Post Reply Courtesy
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Posted 6/29/08 , edited 6/29/08
Thank you / You're welcome

Thank you.
Arigatou.



You're welcome.
(a polite way of replying to someone who has just thanked you for something)
Dou itashi mashite.



Excuse me.
Pardon me.
Sorry.
Sumimasen.



Never mind.
Don't worry about it.
Ki ni shinai de kudasai.



Kanji translation:
ki: mind




That's all right.
It doesn't matter.
It's no problem.
Don't worry about it.
Iindesuyo.



Excuse me, may I ask you something?
Excuse me, may I ask you a question?
Sumimasen, chotto otazune shimasu.



sumimasen: excuse me

I'm very sorry about that.
Gomen nasai.



Sorry I'm late.
I'm sorry I'm late.
I'm sorry for the delay.
Okurete sumimasen.



okurete: for being late
sumimasen: sorry


After you.
Go ahead.
(When you ask someone to go through a door before you, or to do something before you.)
O-saki ni douzo.



Kanji translation:
saki: ahead




Excuse me, can I get past?
Excuse me, can I get by?
Sumimasen, chotto tooshite kudasai.



sumimasen: excuse me

Kanji translation:
toosu: pass, past





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Posted 6/29/08 , edited 6/29/08
thank you. it helps a lot.
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117 / F / I will come to ge...
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Posted 8/8/08 , edited 8/9/08
Thanks I learned some more jap
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jakari 
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Posted 8/9/08 , edited 8/10/08
heehee, arigato gozaimasu hayo0o-sensei, sumimasen chotto otazume shimasu? will there be more lessons?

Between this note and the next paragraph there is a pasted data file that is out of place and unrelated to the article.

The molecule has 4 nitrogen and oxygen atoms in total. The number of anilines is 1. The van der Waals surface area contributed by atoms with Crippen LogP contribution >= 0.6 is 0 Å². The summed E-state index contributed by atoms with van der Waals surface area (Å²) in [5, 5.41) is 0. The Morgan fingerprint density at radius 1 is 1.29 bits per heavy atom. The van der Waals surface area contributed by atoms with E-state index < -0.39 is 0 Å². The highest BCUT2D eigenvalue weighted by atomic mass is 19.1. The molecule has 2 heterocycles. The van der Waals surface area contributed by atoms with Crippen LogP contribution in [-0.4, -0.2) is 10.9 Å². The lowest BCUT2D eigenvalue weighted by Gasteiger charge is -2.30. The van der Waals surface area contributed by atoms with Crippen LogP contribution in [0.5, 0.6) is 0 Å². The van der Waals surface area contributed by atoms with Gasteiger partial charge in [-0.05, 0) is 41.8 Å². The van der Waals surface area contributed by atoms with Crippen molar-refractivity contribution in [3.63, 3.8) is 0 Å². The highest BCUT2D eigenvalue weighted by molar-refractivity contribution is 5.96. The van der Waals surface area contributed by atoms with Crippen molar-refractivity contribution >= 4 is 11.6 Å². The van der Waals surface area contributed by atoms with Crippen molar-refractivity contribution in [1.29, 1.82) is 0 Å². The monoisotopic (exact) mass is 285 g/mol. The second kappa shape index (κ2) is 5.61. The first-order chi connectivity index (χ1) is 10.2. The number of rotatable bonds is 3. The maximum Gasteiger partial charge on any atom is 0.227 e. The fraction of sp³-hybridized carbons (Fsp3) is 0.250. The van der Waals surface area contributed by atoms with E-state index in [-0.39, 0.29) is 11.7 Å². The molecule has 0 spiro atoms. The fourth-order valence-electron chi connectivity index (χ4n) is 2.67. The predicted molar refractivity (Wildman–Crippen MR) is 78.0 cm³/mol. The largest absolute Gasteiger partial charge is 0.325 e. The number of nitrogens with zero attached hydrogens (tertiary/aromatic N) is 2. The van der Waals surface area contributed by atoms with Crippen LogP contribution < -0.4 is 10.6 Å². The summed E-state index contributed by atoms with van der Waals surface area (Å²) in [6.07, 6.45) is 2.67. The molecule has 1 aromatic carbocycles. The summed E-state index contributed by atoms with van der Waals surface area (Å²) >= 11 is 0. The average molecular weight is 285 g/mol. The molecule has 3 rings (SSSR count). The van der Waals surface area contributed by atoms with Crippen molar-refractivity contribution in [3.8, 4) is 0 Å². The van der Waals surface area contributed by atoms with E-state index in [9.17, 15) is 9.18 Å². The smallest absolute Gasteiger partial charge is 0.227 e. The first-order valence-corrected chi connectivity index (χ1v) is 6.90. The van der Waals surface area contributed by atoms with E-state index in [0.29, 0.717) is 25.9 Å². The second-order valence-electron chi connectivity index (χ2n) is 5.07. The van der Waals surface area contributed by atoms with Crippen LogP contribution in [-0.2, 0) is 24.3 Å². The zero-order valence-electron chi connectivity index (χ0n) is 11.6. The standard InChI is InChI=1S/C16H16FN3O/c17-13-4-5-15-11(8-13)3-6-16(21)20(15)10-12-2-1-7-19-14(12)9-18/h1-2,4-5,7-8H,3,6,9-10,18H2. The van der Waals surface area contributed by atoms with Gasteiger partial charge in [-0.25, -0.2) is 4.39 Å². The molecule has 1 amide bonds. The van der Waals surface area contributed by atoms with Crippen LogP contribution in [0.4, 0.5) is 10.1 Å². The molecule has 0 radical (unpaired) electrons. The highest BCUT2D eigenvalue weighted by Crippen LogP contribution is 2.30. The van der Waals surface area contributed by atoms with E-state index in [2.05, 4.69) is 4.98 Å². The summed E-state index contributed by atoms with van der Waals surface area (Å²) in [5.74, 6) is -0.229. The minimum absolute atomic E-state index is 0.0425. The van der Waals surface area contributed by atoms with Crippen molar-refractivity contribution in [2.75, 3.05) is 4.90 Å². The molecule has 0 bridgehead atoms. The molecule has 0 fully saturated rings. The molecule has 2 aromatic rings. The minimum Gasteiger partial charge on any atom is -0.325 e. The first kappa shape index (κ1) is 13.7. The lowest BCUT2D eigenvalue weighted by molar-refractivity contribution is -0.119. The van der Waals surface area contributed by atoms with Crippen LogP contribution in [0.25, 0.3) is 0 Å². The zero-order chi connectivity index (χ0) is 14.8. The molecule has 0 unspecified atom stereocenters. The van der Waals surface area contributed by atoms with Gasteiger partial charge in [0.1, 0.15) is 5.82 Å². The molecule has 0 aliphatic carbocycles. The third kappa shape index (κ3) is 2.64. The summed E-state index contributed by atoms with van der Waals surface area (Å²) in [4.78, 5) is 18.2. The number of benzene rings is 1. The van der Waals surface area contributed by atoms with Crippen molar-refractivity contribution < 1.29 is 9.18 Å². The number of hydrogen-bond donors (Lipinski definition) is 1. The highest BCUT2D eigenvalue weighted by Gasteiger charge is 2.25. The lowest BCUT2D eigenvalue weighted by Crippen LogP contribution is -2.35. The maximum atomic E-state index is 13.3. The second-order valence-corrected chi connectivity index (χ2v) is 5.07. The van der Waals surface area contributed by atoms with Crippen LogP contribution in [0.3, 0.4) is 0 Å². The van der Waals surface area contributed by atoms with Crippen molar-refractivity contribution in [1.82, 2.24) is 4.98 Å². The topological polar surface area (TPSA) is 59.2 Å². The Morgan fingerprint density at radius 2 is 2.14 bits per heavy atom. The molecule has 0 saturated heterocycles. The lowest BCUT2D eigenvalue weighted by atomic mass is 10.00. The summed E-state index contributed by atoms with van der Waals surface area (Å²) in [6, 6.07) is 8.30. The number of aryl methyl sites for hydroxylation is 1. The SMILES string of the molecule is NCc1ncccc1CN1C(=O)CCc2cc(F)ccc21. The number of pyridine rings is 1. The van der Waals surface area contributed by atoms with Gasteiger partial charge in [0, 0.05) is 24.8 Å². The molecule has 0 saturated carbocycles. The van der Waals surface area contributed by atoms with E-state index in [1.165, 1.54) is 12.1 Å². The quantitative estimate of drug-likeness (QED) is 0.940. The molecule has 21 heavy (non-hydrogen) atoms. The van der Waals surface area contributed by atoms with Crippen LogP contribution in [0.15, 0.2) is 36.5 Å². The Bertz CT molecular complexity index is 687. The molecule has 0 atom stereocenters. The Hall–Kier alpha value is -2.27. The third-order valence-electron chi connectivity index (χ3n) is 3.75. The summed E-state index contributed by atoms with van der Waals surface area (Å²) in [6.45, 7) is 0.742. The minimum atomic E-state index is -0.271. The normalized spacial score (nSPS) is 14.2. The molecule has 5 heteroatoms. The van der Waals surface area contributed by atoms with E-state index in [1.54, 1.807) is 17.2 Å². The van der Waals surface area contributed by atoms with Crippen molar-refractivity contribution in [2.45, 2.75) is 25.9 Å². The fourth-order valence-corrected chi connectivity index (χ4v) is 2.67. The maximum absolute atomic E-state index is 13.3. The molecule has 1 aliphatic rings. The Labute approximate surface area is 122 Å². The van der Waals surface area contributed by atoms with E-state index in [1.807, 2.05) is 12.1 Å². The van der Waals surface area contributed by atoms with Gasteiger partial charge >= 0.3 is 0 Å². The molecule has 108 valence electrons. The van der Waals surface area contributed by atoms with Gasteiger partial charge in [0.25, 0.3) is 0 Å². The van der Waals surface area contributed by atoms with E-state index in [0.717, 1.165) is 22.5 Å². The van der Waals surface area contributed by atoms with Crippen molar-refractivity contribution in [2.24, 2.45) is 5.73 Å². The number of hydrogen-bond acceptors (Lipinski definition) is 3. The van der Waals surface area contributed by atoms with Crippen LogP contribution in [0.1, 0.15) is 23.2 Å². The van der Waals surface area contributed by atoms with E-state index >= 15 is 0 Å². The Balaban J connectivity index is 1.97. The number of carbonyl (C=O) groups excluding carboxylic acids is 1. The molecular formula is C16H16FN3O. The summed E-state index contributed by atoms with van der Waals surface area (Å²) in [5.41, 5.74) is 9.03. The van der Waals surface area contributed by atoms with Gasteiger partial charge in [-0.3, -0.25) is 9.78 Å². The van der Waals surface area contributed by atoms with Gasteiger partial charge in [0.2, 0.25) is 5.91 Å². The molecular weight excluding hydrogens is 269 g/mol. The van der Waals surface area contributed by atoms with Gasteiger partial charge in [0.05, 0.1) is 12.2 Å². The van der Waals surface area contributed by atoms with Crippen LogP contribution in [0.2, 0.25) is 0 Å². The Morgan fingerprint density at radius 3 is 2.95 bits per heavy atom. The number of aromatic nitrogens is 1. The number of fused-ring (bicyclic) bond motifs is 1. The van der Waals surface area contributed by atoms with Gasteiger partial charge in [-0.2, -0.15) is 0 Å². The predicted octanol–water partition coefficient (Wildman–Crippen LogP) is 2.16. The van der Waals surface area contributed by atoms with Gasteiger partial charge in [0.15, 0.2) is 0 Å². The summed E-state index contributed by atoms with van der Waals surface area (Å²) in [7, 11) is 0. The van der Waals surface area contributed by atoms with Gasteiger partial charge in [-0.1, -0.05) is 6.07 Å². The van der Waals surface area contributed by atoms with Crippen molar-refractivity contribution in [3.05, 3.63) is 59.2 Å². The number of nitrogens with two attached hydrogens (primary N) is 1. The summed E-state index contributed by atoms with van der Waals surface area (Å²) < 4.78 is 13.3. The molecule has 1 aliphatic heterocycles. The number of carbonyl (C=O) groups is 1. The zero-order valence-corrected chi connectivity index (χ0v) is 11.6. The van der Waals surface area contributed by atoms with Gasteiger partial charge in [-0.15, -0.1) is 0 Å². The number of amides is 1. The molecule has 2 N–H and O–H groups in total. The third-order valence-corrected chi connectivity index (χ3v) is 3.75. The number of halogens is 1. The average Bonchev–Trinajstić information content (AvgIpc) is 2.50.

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Posted 8/15/08 , edited 8/15/08
ohh arigato

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Posted 8/24/08 , edited 8/24/08
arigatou gozaimasu minna san!!!!!
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Posted 9/9/08 , edited 9/9/08

jakari wrote:

heehee, arigato gozaimasu hayo0o-sensei, sumimasen chotto otazume shimasu? will there be more lessons?


yeah al put more lesson if u want
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jakari 
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Posted 9/9/08 , edited 9/10/08
Sugoi! I'll be lookin' forward to 'em
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Posted 9/15/08 , edited 9/15/08
This is also called 敬語 (keigo) or politeness.

Good lesson, I learned some stuff here, thanks.
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Posted 9/15/08 , edited 9/16/08
There are a number of ways to say something nice in Japanese.

It is possible to go through your life only using 'normal' or 'neutral' Japanese. However knowing honorifics will help you fit in better when talking with Japanese.

Take a deep breath and let's go through some honorific forms and construction. (remember to actually exhale--this could take a few minutes...)


1) Prefixes - お or ご (for kanji kings, both are written with this kanji 御):

* お + noun (Usually the noun is of Japanese origin - This is the kun reading of 御)
* ご + noun (Usually the noun is of foreign (Chinese) origin - This is the on reading of 御)

Example: (including a few you probably thought were the actual word!)

ご飯 (gohan - rice/meal)
ご主人 (go shujin - your husband)
お茶 (ocha - tea)
お酒 (osake - sake/alcohol)
お金 (okane - money)
お土産 (omiyage - souvenir)

You may know some set phrases using these such as:

よろしくお願いします
yoroshiku onegaishimasu
Nice to meet you.

 
2) Suffixes for names

* 様 sama - use in place of さん. To be polite to someone you don't really know or has a higher status than you, use '様' after their name: 田中様 (tanaka sama - Mr. Tanaka)

You will also hear this at any store: お客様 okyakusama (notice the honorific 'お' and 様)

Common usages that have really become words in their own right are: 神様 (kami sama - God), 王様 (ou sama - King)

As with さん you don't use this about yourself unless you are wanting to be sarcastic - 俺様 (ore sama - I (something like Mr. Number one (meaning myself)))

 
3) Pronouns / Question Words

When on the phone, you shouldn't ask 'who is this' with 'dare.' Instead use the more honorific 'donata' when refering to the person on the other side of the line:

誰 (dare) どなた (donata) or on the phone you can also say どちら様ですか? (dochira sama desu ka?)

Likewise when pointing out someone 'over there' using 'kata' instead of 'hito' is nicer:

あの人 (ano hito) あの方 (ano kata)

 

 
4) Verbs

There are three basic types of honorifics for verbs. It depends on your 'status' as to which form to use.